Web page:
103. Telegram From the Department of State to the Delegation to the Nuclear and Space Talks in Geneva1

72684. Subject: (S) Instructions for START Negotiating Group.

1. (S) Entire text.

2. Following is guidance as approved in NSDD–1652 for the START negotiating group to the Negotiations on Nuclear and Space Arms beginning March 12, 1985. This guidance is based on NSDD–1533 and, except as modified below, guidance for previous rounds of START remains in effect.

3. Overall approach. The President has given high priority to seeking equitable and verifiable arms control agreements. Negotiating group should, therefore, press for early progress in START consistent with the basic principles we have repeatedly enunciated:

(A) Any agreement reached must provide for equality between the US and USSR.

(B) Any agreement should provide for substantial reduction in strategic nuclear arms of each side to lower equal levels below current levels as a first step toward our ultimate objective of the elimination of nuclear weapons.

(C) Any agreement should promote stability and enhance security by placing special limitations on those nuclear forces which are the most destabilizing.

(D) Any agreement should provide for effective verification.

(E) Any agreement, once reached, must be clearly complied with.

—Delegation should present and expand on the substantive objectives above, as appropriate.

[Page 370]

—In particular, delegation should note that recent Soviet violations and probable violations of arms control agreements undermine the arms control process and make achievement of new agreements very difficult. Confidence that agreements will be complied with is central to arms control. Delegation should stress that we will continue to raise compliance concerns with the Soviet Union, seeking their resolution as fundamental to the prospect of genuine arms control.

4. The Negotiating Group should present and expand on the substantive principles above in paragraph 3, as appropriate. In particular, the Negotiating Group should, as appropriate, discuss the relationship of reductions in strategic offensive arms to the US strategic concept as set forth in NSDD–153.

5. SDI: The offense/defense relationship and START. Prospects for early progress in START may well depend to a significant degree on whether, and for how long, the Soviets adopt the tactic of impeding progress as a means of putting pressure on SDI. A central task in these negotiations, therefore, will be to encourage the Soviets to deal with their concerns about the future offense/defense relationship in separate discussions devoted to that subject, (i.e., in the Defense and Space Group), but at the same time to get down to serious work on START issues in the START Negotiating Group. The Negotiating Group should point out, in this connection, that leaders of both sides have recently reaffirmed the importance of reducing existing arsenals. The first-strike potential of existing strategic offensive forces poses the most immediate threat to stability and, therefore, deserves the highest priority. The Negotiating Group should also explain to the Soviets that reductions in strategic offensive arms are important to enhancing stability, and over the longer term they would complement a transition to a strategic balance characterized by greater reliance on strategic defenses.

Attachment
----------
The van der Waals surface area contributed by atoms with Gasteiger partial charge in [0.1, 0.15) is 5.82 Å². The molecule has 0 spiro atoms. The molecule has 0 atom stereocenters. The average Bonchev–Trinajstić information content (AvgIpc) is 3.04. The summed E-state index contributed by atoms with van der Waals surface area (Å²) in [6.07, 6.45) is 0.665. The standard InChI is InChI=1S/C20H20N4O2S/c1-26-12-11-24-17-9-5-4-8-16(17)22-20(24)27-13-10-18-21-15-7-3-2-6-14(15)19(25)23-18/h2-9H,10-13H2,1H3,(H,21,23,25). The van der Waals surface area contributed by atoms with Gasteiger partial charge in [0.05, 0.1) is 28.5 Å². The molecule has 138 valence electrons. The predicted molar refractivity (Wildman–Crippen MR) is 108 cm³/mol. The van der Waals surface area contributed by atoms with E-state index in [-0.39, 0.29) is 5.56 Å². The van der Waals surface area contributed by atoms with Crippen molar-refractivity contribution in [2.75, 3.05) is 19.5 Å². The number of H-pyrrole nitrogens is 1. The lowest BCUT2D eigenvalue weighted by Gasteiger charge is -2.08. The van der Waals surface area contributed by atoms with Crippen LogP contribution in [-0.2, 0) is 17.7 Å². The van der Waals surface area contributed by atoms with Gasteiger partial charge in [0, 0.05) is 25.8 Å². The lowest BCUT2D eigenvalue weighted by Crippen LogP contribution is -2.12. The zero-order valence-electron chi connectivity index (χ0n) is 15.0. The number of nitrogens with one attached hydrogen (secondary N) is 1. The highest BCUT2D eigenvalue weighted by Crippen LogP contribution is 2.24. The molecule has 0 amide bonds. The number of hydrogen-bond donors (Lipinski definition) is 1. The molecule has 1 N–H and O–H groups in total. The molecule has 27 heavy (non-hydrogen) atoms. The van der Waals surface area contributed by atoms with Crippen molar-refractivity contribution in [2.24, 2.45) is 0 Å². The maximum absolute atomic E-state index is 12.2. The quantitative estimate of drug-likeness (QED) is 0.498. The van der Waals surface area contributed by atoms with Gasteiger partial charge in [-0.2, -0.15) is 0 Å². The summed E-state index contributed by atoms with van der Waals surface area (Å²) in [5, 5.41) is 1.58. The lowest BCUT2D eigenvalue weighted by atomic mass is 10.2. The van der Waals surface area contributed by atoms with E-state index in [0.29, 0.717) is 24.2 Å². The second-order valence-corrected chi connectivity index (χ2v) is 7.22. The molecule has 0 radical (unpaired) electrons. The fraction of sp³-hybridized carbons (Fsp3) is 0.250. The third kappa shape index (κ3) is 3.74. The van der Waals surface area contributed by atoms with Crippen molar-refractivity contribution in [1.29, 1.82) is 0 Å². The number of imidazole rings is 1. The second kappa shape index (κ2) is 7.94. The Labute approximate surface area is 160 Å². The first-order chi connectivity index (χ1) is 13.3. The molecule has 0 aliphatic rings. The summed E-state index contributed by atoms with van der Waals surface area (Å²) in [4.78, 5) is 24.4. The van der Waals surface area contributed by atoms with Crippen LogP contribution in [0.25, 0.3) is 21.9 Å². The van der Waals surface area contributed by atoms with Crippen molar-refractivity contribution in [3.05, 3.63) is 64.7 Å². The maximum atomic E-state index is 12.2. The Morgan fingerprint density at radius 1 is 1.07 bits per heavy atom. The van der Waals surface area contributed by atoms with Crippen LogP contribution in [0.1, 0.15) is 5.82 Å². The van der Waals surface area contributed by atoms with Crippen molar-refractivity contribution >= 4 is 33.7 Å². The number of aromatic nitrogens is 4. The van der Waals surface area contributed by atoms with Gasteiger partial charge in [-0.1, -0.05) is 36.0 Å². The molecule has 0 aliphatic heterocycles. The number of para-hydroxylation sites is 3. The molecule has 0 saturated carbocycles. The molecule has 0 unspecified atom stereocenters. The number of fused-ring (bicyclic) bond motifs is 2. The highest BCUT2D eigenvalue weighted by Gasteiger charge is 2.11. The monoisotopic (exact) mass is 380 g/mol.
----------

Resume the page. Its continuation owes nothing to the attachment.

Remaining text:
6. Trade-offs. During the last START round preceding the Soviet walkout, the US indicated its willingness to explore various means of trading off US and Soviet strategic advantages. In particular, we stated that we were prepared to explore means of limiting the size of ALCM forces (below the 8,000 ceiling implicit in the US draft treaty), in exchange for Soviet flexibility regarding areas of Soviet advantage of concern to us (e.g., ICBM capabilities). Probably because of Soviet preoccupation with INF issues in Fall 1983, the Soviet delegation expressed little interest in such trade-offs. START Negotiating Group should probe Soviet receptivity to trade-offs, indicating to the Soviets that we have flexibility with respect to both the structure and content of such trade-offs.

7. In the area of strategic forces, the primary focus must remain on achieving significant reductions in the most destabilizing forces, ballistic missiles, and especially MIRVed, land-based ICBMs. In doing [Page 371] so, the US will continue to place its emphasis on reducing the numbers of warheads and the level of destructive capacity and potential associated with these systems.

(A) The US certainly recognizes the Soviet interest in dealing with strategic nuclear delivery vehicles (SNDVs). The US is prepared to entertain Soviet alternatives to our own position in this area. However, we remain convinced that appropriate reductions in the number of ballistic missile warheads and destructive capacity and potential are the central issues that we must mutually address.